Thursday, November 3, 2011

A Hunter Returns To The Field

It’s been years since I’ve hunted. As a young man my family and I were avid bird hunters. I occasionally hunted duck and goose but back then I didn’t particularly care for waterfoul hunting. Sitting still for that long in a damp blind just wasn’t super fun for an energetic & athletic teenage boy. But I used to love, LOVE, LOVE hunting dove & pheasant every year. I was pretty darned good at it as well.

When I joined the Coast Guard my first duty station was Astoria, Oregon which was and still is one of the best places in the country for Elk hunting. The Roosevelt Elk in the area were plentiful but due to their wariness, rough terrain and prevailing miserable weather hunting them was challenging and downright hard work. Getting a large bull out of a deep wet canyon is a tough day’s work or nights work if you take your shot in the evening. But the meat was sublime. I was successful in taking an elk each year of my stay in Oregon. The deer hunting in the area was good as well.

I did a little bit of deer hunting while stationed in North Carolina and New York. Successfully in the former, not so much in the latter. I even had an opportunity to take a couple of Axis deer on the Big Island of Hawaii and on Molokai while stationed in Hawaii. But since returning to California in 2000 I haven’t hunted at all. For a multitude of reasons, the opportunity and motivation just haven’t been there but over the last six to eight months that has changed. It started with a desire to share a bird hunt with my father again. As he ages we both realize that his ability to do so will diminish with each passing year. It’s been far too long and it’s time we do so again before we both regret having not done it sooner.

The first obstacle was the fact that between us we share but a single shotgun. The 1906 Browning Auto-5 that once belonged to my Great Grandfather. It’s the first shotgun I ever used, and roughly 99% of the game I’ve taken in my life was with this gun. It fits me like a well-worn pair of shoes. I know it inside and out and being the 4th generation of guys named True to hold it; I’m responsible for roughly ¼ of the visible wear and tear. Every scratch in the stock, every wear mark and every pit in it's 105 year old steel was put there by a man with the same name as mine. As much as it warms my heart each time look at it or use it, it would mean far more to have Dad use it which necessarily required that I purchase another shotgun.  

My Great-Grandfather, True T. Tourtillott (above on the left) in ~1940 with the aforementioned shotgun originally purchased in 1907.
I’ve always been fascinated with over/under shotguns. Light, uncomplicated, elegant and by virtue of the two versus three available shots when compared to an auto or pump action gun they require a bit more selectiveness and efficiency in ones shooting. It would have been far easier to just buy another Browning or a very similar Remington Model 11 as both are plentiful and affordable on the used market but it seemed silly to have essentially two of the same gun. Besides, something new would offer an interesting challenge and I rarely select the easy way to do something anyway. So I went ahead and purchased a relatively inexpensive CZ over/under shotgun. It’s not as fancy or as expensive as some of the high-end Italian over/under shotguns on the market, but as a second gun it will serve its purpose just fine.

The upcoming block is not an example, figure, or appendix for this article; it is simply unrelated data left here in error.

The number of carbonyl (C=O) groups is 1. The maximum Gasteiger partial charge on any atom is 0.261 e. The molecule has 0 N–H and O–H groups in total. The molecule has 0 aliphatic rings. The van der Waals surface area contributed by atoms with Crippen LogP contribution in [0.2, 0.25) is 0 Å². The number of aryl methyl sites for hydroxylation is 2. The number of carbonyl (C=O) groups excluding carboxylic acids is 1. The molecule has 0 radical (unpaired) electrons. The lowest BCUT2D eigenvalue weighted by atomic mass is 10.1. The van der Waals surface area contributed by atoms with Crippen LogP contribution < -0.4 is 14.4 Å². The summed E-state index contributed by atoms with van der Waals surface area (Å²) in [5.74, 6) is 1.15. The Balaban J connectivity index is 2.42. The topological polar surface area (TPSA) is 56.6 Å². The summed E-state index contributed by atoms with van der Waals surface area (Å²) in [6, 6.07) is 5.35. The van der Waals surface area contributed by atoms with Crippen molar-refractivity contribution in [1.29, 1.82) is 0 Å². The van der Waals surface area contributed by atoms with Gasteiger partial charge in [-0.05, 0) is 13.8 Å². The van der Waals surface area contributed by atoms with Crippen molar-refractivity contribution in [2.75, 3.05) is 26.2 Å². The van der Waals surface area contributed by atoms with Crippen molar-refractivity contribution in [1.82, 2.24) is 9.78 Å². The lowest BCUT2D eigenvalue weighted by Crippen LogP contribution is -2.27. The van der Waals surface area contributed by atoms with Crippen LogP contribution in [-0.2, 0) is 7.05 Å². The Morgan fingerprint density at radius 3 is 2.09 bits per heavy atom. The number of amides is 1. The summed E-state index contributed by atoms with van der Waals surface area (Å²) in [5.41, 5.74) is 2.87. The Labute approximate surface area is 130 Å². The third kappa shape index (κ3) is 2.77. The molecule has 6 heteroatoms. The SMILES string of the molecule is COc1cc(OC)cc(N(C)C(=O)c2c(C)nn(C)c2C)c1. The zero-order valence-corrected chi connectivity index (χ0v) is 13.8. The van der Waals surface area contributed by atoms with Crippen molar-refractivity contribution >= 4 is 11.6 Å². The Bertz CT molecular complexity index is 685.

I’ve had it out to the sporting clays range a few times and it is a VERY different experience compared to shooting the Browning. By virtue of the profound difference in weight I find myself over swinging and missing a lot of targets and the recoil is significantly stronger without the buffer of the semi-automatic action, but I’m slowly getting the hang of it. I’m not confident enough yet with it to take it to the field but I’m getting there.

In an unfortunate development Dad required back surgery just a few weeks before dove season opened this year. He is mending quickly and will be more than ready by the end of summer next year. We are already making plans for Dove, Pheasant and perhaps Turkey hunts next year. In the mean time I still have a lot of work to do in gaining proficiency with this new shotgun. 

Further, I've begun planning for some Wild Boar hunting this fall/winter. I've been soaking up as much information as I can regarding techniques for harvesting these animals. Some excellent reading to be found on the following blogs:

Albert Rasch's "The Rasch Outdoor Chronicles" -
Phillip Loughlin's "The Hog Blog" -
Holly Heyser's "Nor-Cal Cazadora" -

I'm very excited about the new challenge and especially looking forward to the potential cooking opportunities afforded if I am successful in harvesting a Boar or two. I'll write more about these and other related topics going forward. 

1 comment:

  1. that is so awesome!! I also used to hunt with dad when I was a kid. When I visited my parents this summer and saw all the rifles in dad's safe, it made me want to hunt again.

    Some days I wish I lived closer to my parents so I could go out and hunt with have a great opportunity and glad do see you are seizing it.